A forum for frontiers
The Congress has come a long way since its small beginnings in 1949. There were about 40 participants on that occasion, several accompanied by their partners. There were 11 speakers, only one a woman: Anne Robertson from Glasgow, who spoke about the Antonine Wall. Already, however, the meeting attracted participants from beyond Europe, most notably Colonel Jean Baradez from Algeria, still part of France until its independence in 1962, bearing the first copies of his magnum opus on the Roman frontier in that country: Fossatum Africae. The range of papers set the pattern for the years to come, with a mixture of local investigations and overarching reviews. The most-famous paper in 1949 was undoubtedly Andreas Alföldi’s ‘The moral barrier on Rhine and Danube’. Alföldi knew what he was talking about because he had recently left Communist Hungary for the more congenial atmosphere of Switzerland.
The number of participants grew steadily with each meeting. The peak was reached in 2018, when the Congress was held in Ingolstadt (where Mary Shelley imagined Dr Frankenstein conducted his experiments): 370 scholars from 30 countries gathered there. However, Nijmegen looks to equal if not pass that total. In all these years, there has been only one failure to publish the Congress proceedings. Indeed, these volumes have grown steadily larger, reflecting the number of lectures, with three volumes produced after the 1979 Congress in Stirling.
The Congress has always had its own particular framework: days of lectures interspersed with visits to the local Roman frontier and military sites, led by the local specialists. They are therefore a wonderful method of exploring the periphery of the Roman Empire. The success of the Congress in terms of the number of participants has led to the necessity for as many as four concurrent lecture sessions, leading to agonising choices. And, of course, everyone wants to talk about their own excavation. This inevitably led to the lectures often being arranged in geographical sessions, each including many excavation reports. Various experiments were explored to break away from this pattern, leading to the creation of thematic sessions. The first was held in Carnuntum in 1986, and at Ruse in Bulgaria in 2012 the whole lecture programme was organised into thematic sessions.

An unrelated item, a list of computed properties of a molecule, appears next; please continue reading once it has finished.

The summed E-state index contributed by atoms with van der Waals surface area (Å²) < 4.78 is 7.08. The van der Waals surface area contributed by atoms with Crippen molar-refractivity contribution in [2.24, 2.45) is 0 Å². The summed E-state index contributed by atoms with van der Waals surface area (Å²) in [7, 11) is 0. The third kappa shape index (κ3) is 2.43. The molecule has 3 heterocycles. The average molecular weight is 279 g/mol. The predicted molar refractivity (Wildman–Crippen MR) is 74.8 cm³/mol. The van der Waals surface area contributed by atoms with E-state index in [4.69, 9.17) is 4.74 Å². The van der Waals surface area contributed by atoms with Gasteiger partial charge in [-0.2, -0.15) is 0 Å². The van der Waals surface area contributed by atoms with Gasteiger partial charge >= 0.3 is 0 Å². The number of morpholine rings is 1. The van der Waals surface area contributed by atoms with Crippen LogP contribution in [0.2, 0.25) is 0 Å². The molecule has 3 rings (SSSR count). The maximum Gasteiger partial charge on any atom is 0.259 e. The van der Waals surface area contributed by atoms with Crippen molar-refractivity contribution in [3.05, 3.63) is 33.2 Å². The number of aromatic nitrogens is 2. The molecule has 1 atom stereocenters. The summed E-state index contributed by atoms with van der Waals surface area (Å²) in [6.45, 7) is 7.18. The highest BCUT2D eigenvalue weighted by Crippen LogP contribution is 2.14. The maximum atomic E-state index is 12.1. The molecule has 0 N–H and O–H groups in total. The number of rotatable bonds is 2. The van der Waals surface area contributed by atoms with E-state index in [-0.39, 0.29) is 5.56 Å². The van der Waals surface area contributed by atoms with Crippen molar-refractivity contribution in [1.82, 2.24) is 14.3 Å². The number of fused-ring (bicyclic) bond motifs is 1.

Lectures and site visits are important, but perhaps the greatest importance of each Congress of Roman Frontier Studies is networking. Here, old and young, experienced scholars and tyros meet as equals, or as close as possible to that. I still remember on my first Congress in 1969 being approached by the eminent Dutch scholar Jules Bogaers to discuss a paper I had just published, and being encouraged to pursue my research into fort plans by the equally eminent Hans Schönberger when my lecture did not meet with the approval of several members of the audience. Today, the Congress is noted for its relaxed atmosphere and conviviality, both of which encourage profitable discussion. There is no doubt that the 25th Congress at Nijmegen will follow this tradition and Roman frontier studies will profit from it.
Further information David J Breeze (2020) The Pilgrimages of Hadrian’s Wall, 1849-2019: A History (Kendal: Cumberland & Westmorland Antiquarian &Archaeological Society). David J Breeze, Tatiana Ivleva, Rebecca H Jones, and Andreas Thiel (forthcoming: to be launched at the Conference in Nijmegen) A History of the Congresses of Roman Frontier Studies 1949-2022 (Oxford: Archaeopress). Archaeopress has recently taken over the publication of the multi-language series of books on Roman frontiers. Details can be found at www.archaeopress.com/Archaeopress/Collection/Frontiers-of-the-Roman-Empire.